Left photo displays a sign for the Crossroads, an intersection of Routes 49 and 61 in Clarksdale, Mississippi. Right photo displays Jackson Square in front of St. Louis Cathedral in New Orleans.

Reaching locations like Clarksdale, Mississippi and New Orleans, Louisiana, Route 61 is a road for music lovers.

Photos by James Kirkikis and IrinaK/Shutterstock

4. U.S. Highway 61

  • Start: Wyoming, Minnesota
  • End: New Orleans, Louisiana
  • Distance: 1,407 miles

Bob Dylan wrote about his spiritual connection with U.S. Highway 61 in his memoir, stating that it “always felt like it was in my blood” as the road connected his birthplace in Duluth, Minnesota, through Mississippi Delta Country—the heart of the blues genre—to the music powerhouse city of New Orleans. (His love of the road has been immortalized in his 1965 album, Highway 61 Revisited.) While the highway now starts around 120 miles south in Wyoming, Minnesota, travelers on this road can still drive to New Orleans and find the birthplaces of artists who have been intrinsic to American music along the way: B.B. King, Johnny Cash, and Elvis Presley, to name a few.

It’s the blues genre that gave the road its nickname, the “Mississippi Blues Trail.” Explore this part of the road’s history by stopping at the Delta Blues Museum in Clarksdale and the Howlin’ Wolf Blues Museum in West Point. Much of Highway 61 is also a part of the Great River Road, a 3,000-mile series of state roads that parallel the full length of the Mississippi River. The road hugs the waterfront of river towns like Red Wing and Hastings in south Minnesota as well as natural areas like the Yazoo National Wildlife Refuge in Mississippi, offering scenic excursions to a journey rooted in the cultural history of the United States.

 Aerial view of the Seven Mile Bridge extending out over the ocean to the lower Florida Keys.

The Seven Mile Bridge in the Florida Keys is a part of U.S. Route 1.

Photo by Noah Densmore/Shutterstock

6. U.S. Route 1

  • Start: Key West, Florida
  • End: Fort Kent, Maine
  • Distance: 2,369 miles

Not to be confused with Highway 1 in California, U.S. Route 1 passes through the East Coast from Florida to Maine. Starting from “Marker 0” in the Keys, the road travels along Florida’s coast before heading inland through Georgia, the Carolinas, Virginia, and New Jersey. But once drivers hit Connecticut, the road snakes by the coast again—and eventually by Maine’s side of the U.S.-Canadian border—before stopping in the small border town of Fort Kent.

The journey covers many of the East Coast’s biggest cities, including Miami, Washington, D.C., and Boston. But it also does a good job of sandwiching other landscapes—like the small towns of the Southeast—in between the grand coastal stretches and urban hubs. Of course, if there’s a part you want to skip, there’s always I-95, the interstate that parallels the U.S. Route 1 from Miami, Florida, to the Houlton–Woodstock Border Crossing in Maine.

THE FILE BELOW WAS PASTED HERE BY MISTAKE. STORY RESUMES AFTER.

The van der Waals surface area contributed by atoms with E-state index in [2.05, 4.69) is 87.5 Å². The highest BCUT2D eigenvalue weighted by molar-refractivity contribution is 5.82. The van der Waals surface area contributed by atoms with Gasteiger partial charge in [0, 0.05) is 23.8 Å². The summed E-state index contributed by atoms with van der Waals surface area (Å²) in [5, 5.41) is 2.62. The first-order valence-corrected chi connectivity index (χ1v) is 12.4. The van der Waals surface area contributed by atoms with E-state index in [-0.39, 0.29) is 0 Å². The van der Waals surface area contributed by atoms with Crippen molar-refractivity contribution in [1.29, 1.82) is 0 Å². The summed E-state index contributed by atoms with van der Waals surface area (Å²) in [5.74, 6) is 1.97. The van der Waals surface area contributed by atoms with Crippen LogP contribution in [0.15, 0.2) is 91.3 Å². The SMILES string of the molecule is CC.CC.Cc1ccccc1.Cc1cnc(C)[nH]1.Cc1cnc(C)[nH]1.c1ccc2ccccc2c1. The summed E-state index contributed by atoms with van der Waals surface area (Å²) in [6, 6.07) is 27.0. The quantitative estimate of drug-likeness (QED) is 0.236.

Left photo displays welcome sign to Tybee Island. Right photo displays people walking underneath palm trees on a street in San Diego.

Starting in Tybee Island, Georgia, U.S. Highway 80 travels more than 2,000 miles to its endpoint in San Diego, California.

Photos by zimmytws/Shutterstock and Chloe Arrojado

7. U.S. Highway 80

  • Start: Tybee Island, Georgia
  • End: San Diego, California
  • Distance: 2,734 miles

When the Automobile Club of Savannah created the Dixie Overland Highway in 1914, it created the outline for what would become U.S. Route 80. The drive goes through both the Southeast and Southwest regions, connecting Tybee Island, Georgia, all the way to Southern California. The highway was wildly popular in the 1950s until different states started renaming parts of the road in the 1960s, turning pieces of the highway into different interstates.

Many portions of the highway are still considered important; states including Arizona have recognized parts of U.S. 80 as a historic route. The mostly forested, eastern portion until Dallas, Texas, is the largest portion still intact, occasionally going by Deep South cities like Macon, Georgia, and Montgomery, Alabama. Portions of the original road also exist west of Dallas, like New Mexico State Road 80 and Arizona State Route 80—but for the most part, drivers will need to follow a mix of I-8, I-10, and I-20 to recreate the path of U.S. 80. Nonetheless, the western half of the journey largely follows the red mesas and dry landscapes of the Southwestern region between cities like El Paso and Phoenix before ending in Southern California.

Chloe Arrojado is the associate editor of destinations at AFAR. She’s a big fan of cafés, dancing, and asking people on the street for restaurant recommendations.